The publication of an introductory work on jazz for juveniles, such as Giants of Jazz, may be taken as an indication of the music’s widespread acceptance. The story that Terkel tells possesses an undercurrent of important social and racial developments in the United States during the twentieth century, and the music itself can be regarded as a bittersweet serenade to these developments. Some of these issues are touched on in the last chapter of the book. It is clear, however, that the perspective from which such considerations would be viewed after the Civil Rights movement of the 1960’s is much more complex than that which was the norm in 1957, when Giants of Jazz was first published. In stating that jazz is essentially “optimistic,” and that this optimism is audible through the music’s “swing,” the author is being unduly, but understandably, simplistic.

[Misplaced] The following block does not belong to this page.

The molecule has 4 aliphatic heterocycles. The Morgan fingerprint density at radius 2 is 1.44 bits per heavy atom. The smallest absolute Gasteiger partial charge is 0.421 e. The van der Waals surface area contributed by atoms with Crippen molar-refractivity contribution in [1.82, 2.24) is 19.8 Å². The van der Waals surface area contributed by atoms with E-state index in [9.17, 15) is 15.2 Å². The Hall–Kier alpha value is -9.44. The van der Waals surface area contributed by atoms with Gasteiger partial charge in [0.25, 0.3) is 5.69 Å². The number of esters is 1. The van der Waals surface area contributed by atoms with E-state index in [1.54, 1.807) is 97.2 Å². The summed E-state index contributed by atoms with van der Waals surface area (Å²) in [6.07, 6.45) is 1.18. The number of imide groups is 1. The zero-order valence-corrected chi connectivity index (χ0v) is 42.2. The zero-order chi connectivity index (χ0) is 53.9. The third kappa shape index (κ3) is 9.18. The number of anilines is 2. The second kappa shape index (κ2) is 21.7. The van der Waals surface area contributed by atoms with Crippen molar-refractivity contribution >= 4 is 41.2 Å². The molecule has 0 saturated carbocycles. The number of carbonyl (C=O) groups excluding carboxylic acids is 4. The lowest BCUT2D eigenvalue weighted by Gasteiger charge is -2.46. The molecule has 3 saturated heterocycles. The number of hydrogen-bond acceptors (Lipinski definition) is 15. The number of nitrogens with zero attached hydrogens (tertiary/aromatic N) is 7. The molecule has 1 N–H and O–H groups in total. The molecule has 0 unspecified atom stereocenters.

Yet it would be misleading to reject the overall standpoint of Terkel’s final chapter. In it, he draws attention to the book’s necessarily selective approach and mentions other musicians who might well have been included, among them the saxophonists Coleman Hawkins, Lester Young, and Charlie Parker. By making this point, however, a major omission from Giants of Jazz is revealed: There are no portraits of saxophonists. Yet, even before the book was published, the saxophone had clearly become an essential jazz instrument. On the other hand, Terkel makes an...
(The entire section is 420 words.)